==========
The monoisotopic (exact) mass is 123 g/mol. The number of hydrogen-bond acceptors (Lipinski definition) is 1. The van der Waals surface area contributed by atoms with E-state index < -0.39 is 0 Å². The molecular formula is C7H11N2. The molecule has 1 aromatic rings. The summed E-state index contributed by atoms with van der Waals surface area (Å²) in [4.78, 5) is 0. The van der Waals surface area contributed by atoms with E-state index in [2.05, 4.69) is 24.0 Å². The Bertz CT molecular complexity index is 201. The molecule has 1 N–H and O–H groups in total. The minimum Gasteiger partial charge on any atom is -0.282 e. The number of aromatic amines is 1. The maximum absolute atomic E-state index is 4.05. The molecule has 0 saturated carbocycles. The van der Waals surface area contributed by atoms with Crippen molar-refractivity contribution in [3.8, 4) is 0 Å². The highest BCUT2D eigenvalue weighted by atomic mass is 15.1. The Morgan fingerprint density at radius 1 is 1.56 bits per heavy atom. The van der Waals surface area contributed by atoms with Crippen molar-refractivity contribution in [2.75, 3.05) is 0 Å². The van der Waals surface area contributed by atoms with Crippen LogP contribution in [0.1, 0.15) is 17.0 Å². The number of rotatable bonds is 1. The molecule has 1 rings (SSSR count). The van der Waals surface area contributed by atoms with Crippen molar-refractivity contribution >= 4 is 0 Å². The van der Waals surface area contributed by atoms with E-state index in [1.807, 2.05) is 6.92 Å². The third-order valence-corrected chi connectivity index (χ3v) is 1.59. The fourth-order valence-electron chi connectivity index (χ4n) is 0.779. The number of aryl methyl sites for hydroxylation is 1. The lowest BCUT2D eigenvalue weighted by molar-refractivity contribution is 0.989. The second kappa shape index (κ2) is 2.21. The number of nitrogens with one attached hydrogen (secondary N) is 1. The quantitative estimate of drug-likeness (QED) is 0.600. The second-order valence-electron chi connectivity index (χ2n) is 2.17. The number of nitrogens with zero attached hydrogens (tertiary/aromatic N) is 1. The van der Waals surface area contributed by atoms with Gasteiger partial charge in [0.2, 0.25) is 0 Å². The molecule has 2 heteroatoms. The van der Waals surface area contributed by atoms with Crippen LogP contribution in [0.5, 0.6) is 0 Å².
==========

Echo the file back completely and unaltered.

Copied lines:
The monoisotopic (exact) mass is 123 g/mol. The number of hydrogen-bond acceptors (Lipinski definition) is 1. The van der Waals surface area contributed by atoms with E-state index < -0.39 is 0 Å². The molecular formula is C7H11N2. The molecule has 1 aromatic rings. The summed E-state index contributed by atoms with van der Waals surface area (Å²) in [4.78, 5) is 0. The van der Waals surface area contributed by atoms with E-state index in [2.05, 4.69) is 24.0 Å². The Bertz CT molecular complexity index is 201. The molecule has 1 N–H and O–H groups in total. The minimum Gasteiger partial charge on any atom is -0.282 e. The number of aromatic amines is 1. The maximum absolute atomic E-state index is 4.05. The molecule has 0 saturated carbocycles. The van der Waals surface area contributed by atoms with Crippen molar-refractivity contribution in [3.8, 4) is 0 Å². The highest BCUT2D eigenvalue weighted by atomic mass is 15.1. The Morgan fingerprint density at radius 1 is 1.56 bits per heavy atom. The van der Waals surface area contributed by atoms with Crippen molar-refractivity contribution in [2.75, 3.05) is 0 Å². The van der Waals surface area contributed by atoms with Crippen LogP contribution in [0.1, 0.15) is 17.0 Å². The number of rotatable bonds is 1. The molecule has 1 rings (SSSR count). The van der Waals surface area contributed by atoms with Crippen molar-refractivity contribution >= 4 is 0 Å². The van der Waals surface area contributed by atoms with E-state index in [1.807, 2.05) is 6.92 Å². The third-order valence-corrected chi connectivity index (χ3v) is 1.59. The fourth-order valence-electron chi connectivity index (χ4n) is 0.779. The number of aryl methyl sites for hydroxylation is 1. The lowest BCUT2D eigenvalue weighted by molar-refractivity contribution is 0.989. The second kappa shape index (κ2) is 2.21. The number of nitrogens with one attached hydrogen (secondary N) is 1. The quantitative estimate of drug-likeness (QED) is 0.600. The second-order valence-electron chi connectivity index (χ2n) is 2.17. The number of nitrogens with zero attached hydrogens (tertiary/aromatic N) is 1. The van der Waals surface area contributed by atoms with Gasteiger partial charge in [0.2, 0.25) is 0 Å². The molecule has 2 heteroatoms. The van der Waals surface area contributed by atoms with Crippen LogP contribution in [0.5, 0.6) is 0 Å².